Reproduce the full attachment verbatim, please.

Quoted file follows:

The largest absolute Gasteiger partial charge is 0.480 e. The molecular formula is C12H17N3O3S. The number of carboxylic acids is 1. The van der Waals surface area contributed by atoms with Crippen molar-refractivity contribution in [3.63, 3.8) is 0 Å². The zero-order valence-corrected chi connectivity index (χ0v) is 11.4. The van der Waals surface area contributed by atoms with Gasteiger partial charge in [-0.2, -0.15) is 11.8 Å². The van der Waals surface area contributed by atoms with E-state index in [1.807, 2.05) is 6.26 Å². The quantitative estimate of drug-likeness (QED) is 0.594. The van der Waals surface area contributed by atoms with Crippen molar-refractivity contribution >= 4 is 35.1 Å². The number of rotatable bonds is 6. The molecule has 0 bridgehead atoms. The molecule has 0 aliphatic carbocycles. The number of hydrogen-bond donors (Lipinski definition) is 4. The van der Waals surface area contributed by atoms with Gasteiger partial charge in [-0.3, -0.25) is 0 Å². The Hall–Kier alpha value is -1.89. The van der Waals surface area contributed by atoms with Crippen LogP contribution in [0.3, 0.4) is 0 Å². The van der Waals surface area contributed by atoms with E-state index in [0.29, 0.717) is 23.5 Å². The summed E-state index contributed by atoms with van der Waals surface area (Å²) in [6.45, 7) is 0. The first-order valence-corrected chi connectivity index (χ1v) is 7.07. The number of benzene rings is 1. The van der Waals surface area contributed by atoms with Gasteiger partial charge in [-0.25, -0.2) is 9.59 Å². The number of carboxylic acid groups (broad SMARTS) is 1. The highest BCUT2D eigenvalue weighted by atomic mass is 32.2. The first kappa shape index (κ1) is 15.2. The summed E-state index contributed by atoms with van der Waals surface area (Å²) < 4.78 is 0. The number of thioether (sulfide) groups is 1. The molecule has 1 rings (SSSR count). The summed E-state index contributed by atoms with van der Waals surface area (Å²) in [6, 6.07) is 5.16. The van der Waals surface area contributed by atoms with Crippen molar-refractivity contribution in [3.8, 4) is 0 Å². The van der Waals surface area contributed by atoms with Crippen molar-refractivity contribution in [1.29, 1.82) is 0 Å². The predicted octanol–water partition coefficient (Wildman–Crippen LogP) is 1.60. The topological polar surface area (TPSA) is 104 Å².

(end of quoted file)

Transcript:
The largest absolute Gasteiger partial charge is 0.480 e. The molecular formula is C12H17N3O3S. The number of carboxylic acids is 1. The van der Waals surface area contributed by atoms with Crippen molar-refractivity contribution in [3.63, 3.8) is 0 Å². The zero-order valence-corrected chi connectivity index (χ0v) is 11.4. The van der Waals surface area contributed by atoms with Gasteiger partial charge in [-0.2, -0.15) is 11.8 Å². The van der Waals surface area contributed by atoms with E-state index in [1.807, 2.05) is 6.26 Å². The quantitative estimate of drug-likeness (QED) is 0.594. The van der Waals surface area contributed by atoms with Crippen molar-refractivity contribution >= 4 is 35.1 Å². The number of rotatable bonds is 6. The molecule has 0 bridgehead atoms. The molecule has 0 aliphatic carbocycles. The number of hydrogen-bond donors (Lipinski definition) is 4. The van der Waals surface area contributed by atoms with Gasteiger partial charge in [-0.3, -0.25) is 0 Å². The Hall–Kier alpha value is -1.89. The van der Waals surface area contributed by atoms with Crippen LogP contribution in [0.3, 0.4) is 0 Å². The van der Waals surface area contributed by atoms with E-state index in [0.29, 0.717) is 23.5 Å². The summed E-state index contributed by atoms with van der Waals surface area (Å²) in [6.45, 7) is 0. The first-order valence-corrected chi connectivity index (χ1v) is 7.07. The number of benzene rings is 1. The van der Waals surface area contributed by atoms with Gasteiger partial charge in [-0.25, -0.2) is 9.59 Å². The number of carboxylic acid groups (broad SMARTS) is 1. The highest BCUT2D eigenvalue weighted by atomic mass is 32.2. The first kappa shape index (κ1) is 15.2. The summed E-state index contributed by atoms with van der Waals surface area (Å²) < 4.78 is 0. The number of thioether (sulfide) groups is 1. The molecule has 1 rings (SSSR count). The summed E-state index contributed by atoms with van der Waals surface area (Å²) in [6, 6.07) is 5.16. The van der Waals surface area contributed by atoms with Crippen molar-refractivity contribution in [3.8, 4) is 0 Å². The van der Waals surface area contributed by atoms with Crippen molar-refractivity contribution in [1.29, 1.82) is 0 Å². The predicted octanol–water partition coefficient (Wildman–Crippen LogP) is 1.60. The topological polar surface area (TPSA) is 104 Å².